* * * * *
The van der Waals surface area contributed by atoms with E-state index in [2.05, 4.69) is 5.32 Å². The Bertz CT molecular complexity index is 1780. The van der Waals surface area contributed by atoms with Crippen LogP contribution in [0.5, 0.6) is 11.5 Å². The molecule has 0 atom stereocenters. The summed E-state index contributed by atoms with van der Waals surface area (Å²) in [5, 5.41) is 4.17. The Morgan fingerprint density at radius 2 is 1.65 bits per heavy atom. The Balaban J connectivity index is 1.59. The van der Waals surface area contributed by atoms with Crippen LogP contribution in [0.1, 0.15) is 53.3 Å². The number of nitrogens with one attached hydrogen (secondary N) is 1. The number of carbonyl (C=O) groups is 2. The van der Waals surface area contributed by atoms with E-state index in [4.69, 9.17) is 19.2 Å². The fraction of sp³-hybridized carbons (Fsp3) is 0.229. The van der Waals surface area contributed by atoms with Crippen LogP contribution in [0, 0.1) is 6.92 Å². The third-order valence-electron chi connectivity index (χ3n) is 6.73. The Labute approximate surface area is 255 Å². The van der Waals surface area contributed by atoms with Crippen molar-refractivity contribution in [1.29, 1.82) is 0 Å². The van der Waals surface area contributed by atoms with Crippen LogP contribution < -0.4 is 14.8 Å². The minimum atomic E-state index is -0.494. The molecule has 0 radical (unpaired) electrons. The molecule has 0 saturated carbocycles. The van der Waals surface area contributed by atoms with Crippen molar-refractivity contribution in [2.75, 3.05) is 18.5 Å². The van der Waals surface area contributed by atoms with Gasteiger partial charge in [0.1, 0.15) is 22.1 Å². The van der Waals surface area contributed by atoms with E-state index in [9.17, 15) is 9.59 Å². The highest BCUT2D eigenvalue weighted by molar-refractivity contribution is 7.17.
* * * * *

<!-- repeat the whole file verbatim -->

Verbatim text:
The van der Waals surface area contributed by atoms with E-state index in [2.05, 4.69) is 5.32 Å². The Bertz CT molecular complexity index is 1780. The van der Waals surface area contributed by atoms with Crippen LogP contribution in [0.5, 0.6) is 11.5 Å². The molecule has 0 atom stereocenters. The summed E-state index contributed by atoms with van der Waals surface area (Å²) in [5, 5.41) is 4.17. The Morgan fingerprint density at radius 2 is 1.65 bits per heavy atom. The Balaban J connectivity index is 1.59. The van der Waals surface area contributed by atoms with Crippen LogP contribution in [0.1, 0.15) is 53.3 Å². The number of nitrogens with one attached hydrogen (secondary N) is 1. The number of carbonyl (C=O) groups is 2. The van der Waals surface area contributed by atoms with E-state index in [4.69, 9.17) is 19.2 Å². The fraction of sp³-hybridized carbons (Fsp3) is 0.229. The van der Waals surface area contributed by atoms with Crippen LogP contribution in [0, 0.1) is 6.92 Å². The third-order valence-electron chi connectivity index (χ3n) is 6.73. The Labute approximate surface area is 255 Å². The van der Waals surface area contributed by atoms with Crippen molar-refractivity contribution in [1.29, 1.82) is 0 Å². The van der Waals surface area contributed by atoms with Crippen LogP contribution < -0.4 is 14.8 Å². The minimum atomic E-state index is -0.494. The molecule has 0 radical (unpaired) electrons. The molecule has 0 saturated carbocycles. The van der Waals surface area contributed by atoms with Crippen molar-refractivity contribution in [2.75, 3.05) is 18.5 Å². The van der Waals surface area contributed by atoms with Gasteiger partial charge in [0.1, 0.15) is 22.1 Å². The van der Waals surface area contributed by atoms with E-state index in [9.17, 15) is 9.59 Å². The highest BCUT2D eigenvalue weighted by molar-refractivity contribution is 7.17.